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OPINION
February 7, 2014
Re "Modeling a better way in Sochi," Opinion, Feb. 5 Greg Louganis' writing and reasoning regarding LGBT Olympic athletes are as elegant as was his diving. I didn't know he was gay when he was representing the U.S. in multiple Summer Olympic Games; it wouldn't have mattered. I saw only a beautiful man and athlete. Louganis deserves to be proud. Susan Rosen Van Nuys ALSO: Letters: Give cyclists a break Letters: Religion and the government Letters: Mostly applause for CVS' move
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NATIONAL
April 25, 2014 | By David Horsey
Besides sending a chill up the spine of the international community, Vladimir Putin has accomplished one other thing by seizing Crimea and threatening the rest of Ukraine: Putin has brought back the bear.  Like Uncle Sam, the Republican elephant and the Democratic donkey, the Russian bear was a stock character in decades of political cartoons drawn by pretty much every caricaturist in the business, including me. The dissertation I wrote for my...
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NEWS
December 2, 2013 | By Chris Erskine
The annual snow-sports expo known as Ski Dazzle, opening Thursday, marks its 50 th year with free lift tickets, hundreds of info booths and a thrill ride down a Sochi downhill course. Expo attendees this year can step onto an Olympic team training machine that creates a detailed virtual Sochi race course. The SkyTech Sport machine is not just a video game, organizers say, but rather a high-tech training tool used by amateur and professional athletes. The $20 expo admission also includes ski lessons on a 60-foot ramp; a new snowboard learning center for children 2 to 8 and a 50-foot-long ice rink.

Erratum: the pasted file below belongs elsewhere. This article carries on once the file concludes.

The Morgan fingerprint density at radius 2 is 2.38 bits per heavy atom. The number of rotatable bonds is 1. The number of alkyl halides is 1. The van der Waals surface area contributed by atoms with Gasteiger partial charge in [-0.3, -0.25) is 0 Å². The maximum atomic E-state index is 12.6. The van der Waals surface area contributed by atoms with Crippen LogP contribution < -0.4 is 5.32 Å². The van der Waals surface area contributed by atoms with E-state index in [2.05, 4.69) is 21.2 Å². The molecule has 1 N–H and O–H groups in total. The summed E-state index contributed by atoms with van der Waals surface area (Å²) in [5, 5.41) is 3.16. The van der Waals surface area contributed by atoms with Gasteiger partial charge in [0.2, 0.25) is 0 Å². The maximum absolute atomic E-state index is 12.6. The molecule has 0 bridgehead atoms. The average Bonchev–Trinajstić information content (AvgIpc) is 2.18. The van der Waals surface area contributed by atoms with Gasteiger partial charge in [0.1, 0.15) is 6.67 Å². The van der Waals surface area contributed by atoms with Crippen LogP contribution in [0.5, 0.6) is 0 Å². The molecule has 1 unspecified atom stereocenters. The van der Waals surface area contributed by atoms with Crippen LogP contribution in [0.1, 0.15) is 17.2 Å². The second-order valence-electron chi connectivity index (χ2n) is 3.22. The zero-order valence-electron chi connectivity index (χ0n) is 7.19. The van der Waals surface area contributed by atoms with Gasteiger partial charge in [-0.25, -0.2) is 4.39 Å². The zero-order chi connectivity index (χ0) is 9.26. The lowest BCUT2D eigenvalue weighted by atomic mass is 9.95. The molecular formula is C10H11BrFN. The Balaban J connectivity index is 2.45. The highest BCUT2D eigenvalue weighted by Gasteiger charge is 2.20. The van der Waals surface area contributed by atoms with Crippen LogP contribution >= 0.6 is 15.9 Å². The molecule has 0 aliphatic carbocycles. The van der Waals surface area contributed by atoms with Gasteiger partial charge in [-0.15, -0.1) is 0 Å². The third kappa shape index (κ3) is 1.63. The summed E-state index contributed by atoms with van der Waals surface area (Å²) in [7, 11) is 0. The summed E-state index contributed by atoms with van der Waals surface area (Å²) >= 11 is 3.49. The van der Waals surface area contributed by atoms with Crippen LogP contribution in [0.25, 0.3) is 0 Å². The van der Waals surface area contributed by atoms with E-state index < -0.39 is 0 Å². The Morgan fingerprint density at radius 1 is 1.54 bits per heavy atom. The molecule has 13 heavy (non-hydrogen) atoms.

NEWS
April 24, 2014 | By Olga Grigoryants, guest blogger
After pro-Russia forces entered Crimea this year, many of my American friends were aghast and worried that the situation might escalate. But in Russia, where I grew up, it's an alternate universe.  My friends and family are outraged at those who oppose the intrusion. Instead of being appalled by the violence threatening Ukraine's sovereignty, they are irate about Western critiques of President Vladimir Putin and his policies. Every time I post something supporting Ukraine on Facebook, such as a recent article about members of pro-Russia forces attacking opposition leaders in Crimea, my Russian friends lash out, calling me brainwashed.
SPORTS
November 15, 2013 | By David Wharton
With less than three months to go before the 2014 Sochi Olympics, the principal drug-testing laboratory in Russia could lose its international accreditation. The World Anti-Doping Agency is investigating the Moscow facility -- which handled testing for the recent world track and field championships -- to be sure it is compliant with agency standards. Arne Ljungqvist, the medical commission chairman for the International Olympic Committee, told the Associated Press that he expects to receive the investigation's findings soon.